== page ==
Aug 17, 2020

Yankuang Group and Shandong Group merge to form mining giant

Yankuang Energy Group
Shandong Energy Group
Shandong Energy Company
Coal
Jonathan Campion
2 min
The merger of the coal mining companies has now been approved by the Chinese government, creating a new coal major - Shandong Energy Company
The merger of the coal mining companies has now been approved by the Chinese government, creating a new coal major - Shandong Energy Company...

The companies announced last month that they had come to an agreement over a merger, but they had been waiting for approval from the authorities before confirming the deal. This approval was received on Friday 14 August, according to the Hong Kong office of Yankuang Energy Group.

The merger has been straightforward, with both companies already being owned by the state-owned Assets Supervision & Administration Commission of Shandong Province.

The new merger ties in with Beijing’s attempts to make the coal mining industry more streamlined. It is also felt that concentrating coal production in the hands of a few large companies will make the industry easier to regulate.

The new Shandong Energy Company is due to become China’s second-largest coal miner, according to analysts at Morgan Stanley. Its total output is forecast to be over 290 million metric tons per year. By comparison, the largest coal producer in the country, China Shenhua Energy, has produced approximately 300 million metric tons of coal in each of the last five years, although this figure is gradually falling. China Shenhua Energy is the world's biggest coal company.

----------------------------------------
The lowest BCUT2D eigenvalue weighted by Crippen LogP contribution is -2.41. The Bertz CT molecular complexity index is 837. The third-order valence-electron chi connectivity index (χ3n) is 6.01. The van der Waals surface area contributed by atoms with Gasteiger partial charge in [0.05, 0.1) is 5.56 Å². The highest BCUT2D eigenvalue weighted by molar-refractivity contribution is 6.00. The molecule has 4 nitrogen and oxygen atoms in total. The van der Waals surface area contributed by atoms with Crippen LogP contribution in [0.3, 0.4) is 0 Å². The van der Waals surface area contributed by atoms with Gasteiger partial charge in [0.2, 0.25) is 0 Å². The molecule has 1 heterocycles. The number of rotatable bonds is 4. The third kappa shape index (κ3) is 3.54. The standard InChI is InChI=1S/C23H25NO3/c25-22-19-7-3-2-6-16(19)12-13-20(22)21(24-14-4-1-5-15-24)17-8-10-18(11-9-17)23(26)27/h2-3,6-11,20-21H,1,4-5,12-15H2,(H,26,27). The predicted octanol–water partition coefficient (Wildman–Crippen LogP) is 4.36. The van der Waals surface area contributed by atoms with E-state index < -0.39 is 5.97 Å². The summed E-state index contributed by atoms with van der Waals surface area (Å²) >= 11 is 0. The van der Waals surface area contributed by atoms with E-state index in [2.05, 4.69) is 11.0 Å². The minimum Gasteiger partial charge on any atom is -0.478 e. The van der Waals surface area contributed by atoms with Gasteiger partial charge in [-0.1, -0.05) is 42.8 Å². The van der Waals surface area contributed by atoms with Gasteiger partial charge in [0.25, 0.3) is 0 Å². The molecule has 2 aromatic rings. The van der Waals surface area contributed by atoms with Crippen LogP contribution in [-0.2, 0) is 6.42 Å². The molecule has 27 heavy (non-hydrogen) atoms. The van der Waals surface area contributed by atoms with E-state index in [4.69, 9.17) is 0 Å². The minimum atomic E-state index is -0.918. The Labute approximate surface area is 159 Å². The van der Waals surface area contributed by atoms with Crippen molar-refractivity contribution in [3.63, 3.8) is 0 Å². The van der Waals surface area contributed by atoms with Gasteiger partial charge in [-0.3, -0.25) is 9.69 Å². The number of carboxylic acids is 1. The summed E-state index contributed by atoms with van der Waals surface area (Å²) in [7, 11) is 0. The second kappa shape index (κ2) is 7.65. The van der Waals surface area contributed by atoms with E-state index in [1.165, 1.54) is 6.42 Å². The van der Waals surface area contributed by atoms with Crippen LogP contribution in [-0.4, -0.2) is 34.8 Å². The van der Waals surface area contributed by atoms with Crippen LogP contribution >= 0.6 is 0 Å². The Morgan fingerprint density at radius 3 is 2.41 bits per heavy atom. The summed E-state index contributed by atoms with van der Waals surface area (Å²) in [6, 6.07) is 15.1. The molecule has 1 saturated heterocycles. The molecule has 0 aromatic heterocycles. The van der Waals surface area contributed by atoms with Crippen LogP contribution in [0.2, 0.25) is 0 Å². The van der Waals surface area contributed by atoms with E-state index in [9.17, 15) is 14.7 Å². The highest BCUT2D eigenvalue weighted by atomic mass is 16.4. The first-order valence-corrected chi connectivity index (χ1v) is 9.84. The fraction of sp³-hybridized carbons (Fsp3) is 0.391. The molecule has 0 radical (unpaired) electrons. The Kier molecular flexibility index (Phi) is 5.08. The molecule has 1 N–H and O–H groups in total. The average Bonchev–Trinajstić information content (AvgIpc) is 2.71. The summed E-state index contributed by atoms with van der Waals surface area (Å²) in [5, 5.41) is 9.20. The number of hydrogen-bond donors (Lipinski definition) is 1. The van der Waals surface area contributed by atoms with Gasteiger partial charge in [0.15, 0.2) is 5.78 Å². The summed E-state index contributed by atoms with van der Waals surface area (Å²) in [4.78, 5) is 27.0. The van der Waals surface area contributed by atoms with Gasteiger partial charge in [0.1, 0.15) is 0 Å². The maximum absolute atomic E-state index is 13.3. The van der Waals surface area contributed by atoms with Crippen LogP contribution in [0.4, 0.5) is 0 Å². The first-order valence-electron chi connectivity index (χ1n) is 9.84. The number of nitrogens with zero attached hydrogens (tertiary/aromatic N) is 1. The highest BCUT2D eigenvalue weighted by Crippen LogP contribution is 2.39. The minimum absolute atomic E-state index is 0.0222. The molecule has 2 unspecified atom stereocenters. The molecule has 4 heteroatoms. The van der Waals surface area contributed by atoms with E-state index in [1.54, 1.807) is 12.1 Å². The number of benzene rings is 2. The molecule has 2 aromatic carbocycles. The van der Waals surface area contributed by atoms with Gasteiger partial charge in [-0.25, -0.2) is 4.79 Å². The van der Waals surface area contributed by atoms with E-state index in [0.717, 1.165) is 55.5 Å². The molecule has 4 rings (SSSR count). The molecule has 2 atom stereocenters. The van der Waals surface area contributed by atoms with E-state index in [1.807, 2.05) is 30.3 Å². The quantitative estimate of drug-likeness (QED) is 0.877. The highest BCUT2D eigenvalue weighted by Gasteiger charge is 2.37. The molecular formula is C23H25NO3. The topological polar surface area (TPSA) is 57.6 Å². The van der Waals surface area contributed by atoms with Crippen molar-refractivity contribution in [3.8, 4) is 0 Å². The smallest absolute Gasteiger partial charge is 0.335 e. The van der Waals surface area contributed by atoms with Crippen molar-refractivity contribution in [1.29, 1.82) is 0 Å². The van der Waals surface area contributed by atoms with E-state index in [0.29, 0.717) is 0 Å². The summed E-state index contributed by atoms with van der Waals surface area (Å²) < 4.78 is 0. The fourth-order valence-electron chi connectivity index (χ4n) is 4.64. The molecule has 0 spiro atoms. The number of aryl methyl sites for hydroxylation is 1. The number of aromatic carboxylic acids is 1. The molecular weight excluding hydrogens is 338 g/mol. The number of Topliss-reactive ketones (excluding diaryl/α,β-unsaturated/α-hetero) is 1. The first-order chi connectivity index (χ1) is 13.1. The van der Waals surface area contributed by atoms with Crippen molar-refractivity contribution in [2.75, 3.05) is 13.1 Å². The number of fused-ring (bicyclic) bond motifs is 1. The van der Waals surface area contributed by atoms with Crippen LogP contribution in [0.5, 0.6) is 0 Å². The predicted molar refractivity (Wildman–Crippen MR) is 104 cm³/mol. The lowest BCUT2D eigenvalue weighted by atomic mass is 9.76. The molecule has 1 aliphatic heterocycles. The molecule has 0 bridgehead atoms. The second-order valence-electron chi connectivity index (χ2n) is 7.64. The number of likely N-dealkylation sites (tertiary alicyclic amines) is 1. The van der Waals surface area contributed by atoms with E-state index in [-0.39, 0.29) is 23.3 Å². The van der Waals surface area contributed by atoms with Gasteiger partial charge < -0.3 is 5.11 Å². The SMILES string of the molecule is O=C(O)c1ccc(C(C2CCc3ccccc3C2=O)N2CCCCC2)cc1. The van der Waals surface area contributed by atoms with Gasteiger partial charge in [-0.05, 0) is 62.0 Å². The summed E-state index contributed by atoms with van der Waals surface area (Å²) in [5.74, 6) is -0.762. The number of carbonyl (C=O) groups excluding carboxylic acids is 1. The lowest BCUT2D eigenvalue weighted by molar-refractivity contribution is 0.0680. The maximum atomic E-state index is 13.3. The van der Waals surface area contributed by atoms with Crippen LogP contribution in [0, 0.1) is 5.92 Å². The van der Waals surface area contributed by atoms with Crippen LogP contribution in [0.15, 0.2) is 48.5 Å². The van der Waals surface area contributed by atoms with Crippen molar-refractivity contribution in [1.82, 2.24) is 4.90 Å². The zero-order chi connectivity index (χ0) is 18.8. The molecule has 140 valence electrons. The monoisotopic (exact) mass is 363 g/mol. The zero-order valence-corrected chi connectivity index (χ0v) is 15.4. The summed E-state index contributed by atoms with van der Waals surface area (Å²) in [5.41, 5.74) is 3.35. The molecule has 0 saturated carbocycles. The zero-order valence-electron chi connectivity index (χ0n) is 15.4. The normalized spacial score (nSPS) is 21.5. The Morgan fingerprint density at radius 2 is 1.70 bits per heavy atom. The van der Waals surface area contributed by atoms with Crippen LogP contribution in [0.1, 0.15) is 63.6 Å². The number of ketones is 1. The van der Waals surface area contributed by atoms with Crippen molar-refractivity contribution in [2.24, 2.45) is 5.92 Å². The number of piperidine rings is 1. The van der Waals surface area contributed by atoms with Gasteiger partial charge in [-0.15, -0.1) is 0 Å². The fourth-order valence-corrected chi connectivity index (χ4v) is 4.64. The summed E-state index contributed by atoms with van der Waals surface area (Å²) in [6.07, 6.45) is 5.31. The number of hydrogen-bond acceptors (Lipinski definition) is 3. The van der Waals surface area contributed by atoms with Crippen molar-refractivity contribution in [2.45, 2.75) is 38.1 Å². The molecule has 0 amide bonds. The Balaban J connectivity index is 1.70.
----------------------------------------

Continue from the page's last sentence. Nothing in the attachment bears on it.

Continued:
Despite recent efforts to develop more renewable sources of energy, China is both the world’s largest coal producer, and its number one consumer. The country consumes approximately 52% of all the coal burned worldwide - about 81.7 hexajoules annually - which dwarfs the 18.6 hexajoules consumed each year in the second largest market, India.

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Jun 18, 2021

Unmanned train to allow Vale to reopen iron ore plant

Vale
Iron ore
Timbopeba
Autonomous trains
2 min
Vale’s Timbopeba iron ore plant will be able to resume operations near the Xingu dam through the use of autonomous trains

Brazilian miner Vale SA will be able to resume operations at its Timbopeba iron ore dry processing plant in up to two months thanks to the use of an unmanned train, the company said in a statement this week.

Vale - Timbopeba iro ore plant

With the train, Timbopeba will be able to operate at least at 80% of its capacity of 33,000 tonnes of iron ore “fines” per day, reports Reuters.

Vale was forced to shut down the plant in the Alegria mine complex recently after labor authorities in Minas Gerais state banned activities close to the Xingu dam due to concerns of a risk of collapse.

Autonomous trains

Vale said access by workers and vehicles continues to be suspended in the flood zone of the dam due to the ban even though it remains at emergency level 2, which means there no imminent risk of rupture.

But some workers are allowed entry under strict security precautions and they will get the unmanned train going once it has been tested, which would take between one and two months, the company said.

The unmanned train will travel automatically along 16 kilometers (10 miles) of track operated by a system that can control the speed and activate the brakes, Vale said.

Vale announces first ore at Voisey’s Bay mine extension

Vale has reached the milestone of first ore production at the Reid Brook deposit at the Voisey’s Bay mine expansion project in Northern Labrador, Canada - recognised as the safest mine in Canada.

Vale Timbopeba

 

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